The accuracy and reliability of ultrasound are still insufficient to guarantee complete and safe nerve block for all patients. Injection of local anaesthetic close to, but not touching, the nerve is key to outcomes, but the exact relationship between the needle tip and nerve epineurium is difficult to evaluate, even with ultrasound. Ultrasound has insufficient resolution, tissues are difficult to discern due to acoustic impedance and needles are more difficult to see with increased angulation. The limitations of ultrasound have shifted the focus of innovation towards bio-markers that help detect needle tip position by utilising the physical properties of tissues, (e.g. pressure, electrical, optics, acoustic and elastic). Although most are at the laboratory stage and results are as yet only available from phantom or cadaver studies, clinical trials are imminent. For example, fine optical fibres placed within the lumen of block needles can measure needle tip pressure. Electrical impedance differentiates between intraneural and perineural needle tip placement. A new tip tracker needle has a piezo element embedded at its distal end that tracks the needle tip in-plane and out-of-plane as a blue/red or green circle depending on its relative location within the beam. Micro-ultrasound at the tip of the needle is in development. Early images using 40MHz in anaesthetised pigs reveal muscle striation, distinct epineurium and 30–40 fascicles > 75 micron in diameter. The next few years will see a technological revolution in tip-tracking technology that has the potential to improve patient safety and, in doing so, change practice.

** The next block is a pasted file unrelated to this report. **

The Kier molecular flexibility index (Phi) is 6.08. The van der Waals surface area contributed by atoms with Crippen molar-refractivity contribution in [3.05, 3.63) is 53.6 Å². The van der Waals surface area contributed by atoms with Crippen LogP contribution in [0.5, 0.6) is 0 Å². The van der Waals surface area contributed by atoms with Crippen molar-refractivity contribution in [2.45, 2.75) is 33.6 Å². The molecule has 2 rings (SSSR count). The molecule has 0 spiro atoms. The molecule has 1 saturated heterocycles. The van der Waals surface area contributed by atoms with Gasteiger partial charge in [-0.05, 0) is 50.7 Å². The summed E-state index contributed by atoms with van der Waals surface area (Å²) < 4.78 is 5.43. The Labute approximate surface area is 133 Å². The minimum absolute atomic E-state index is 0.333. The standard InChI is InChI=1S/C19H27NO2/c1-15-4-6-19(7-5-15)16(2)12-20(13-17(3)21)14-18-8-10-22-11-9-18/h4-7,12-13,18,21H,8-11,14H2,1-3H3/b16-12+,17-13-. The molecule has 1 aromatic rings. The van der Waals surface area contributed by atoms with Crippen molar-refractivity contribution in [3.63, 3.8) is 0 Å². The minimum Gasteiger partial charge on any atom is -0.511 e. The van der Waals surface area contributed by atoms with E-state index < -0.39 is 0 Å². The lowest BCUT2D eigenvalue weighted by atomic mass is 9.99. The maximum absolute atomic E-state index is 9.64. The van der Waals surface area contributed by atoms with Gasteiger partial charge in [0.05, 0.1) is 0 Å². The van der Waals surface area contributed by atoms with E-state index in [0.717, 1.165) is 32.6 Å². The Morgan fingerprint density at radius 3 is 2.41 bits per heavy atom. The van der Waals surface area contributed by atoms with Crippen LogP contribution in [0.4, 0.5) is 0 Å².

- nerve block
ASJC Scopus subject areas
- Anesthesiology and Pain Medicine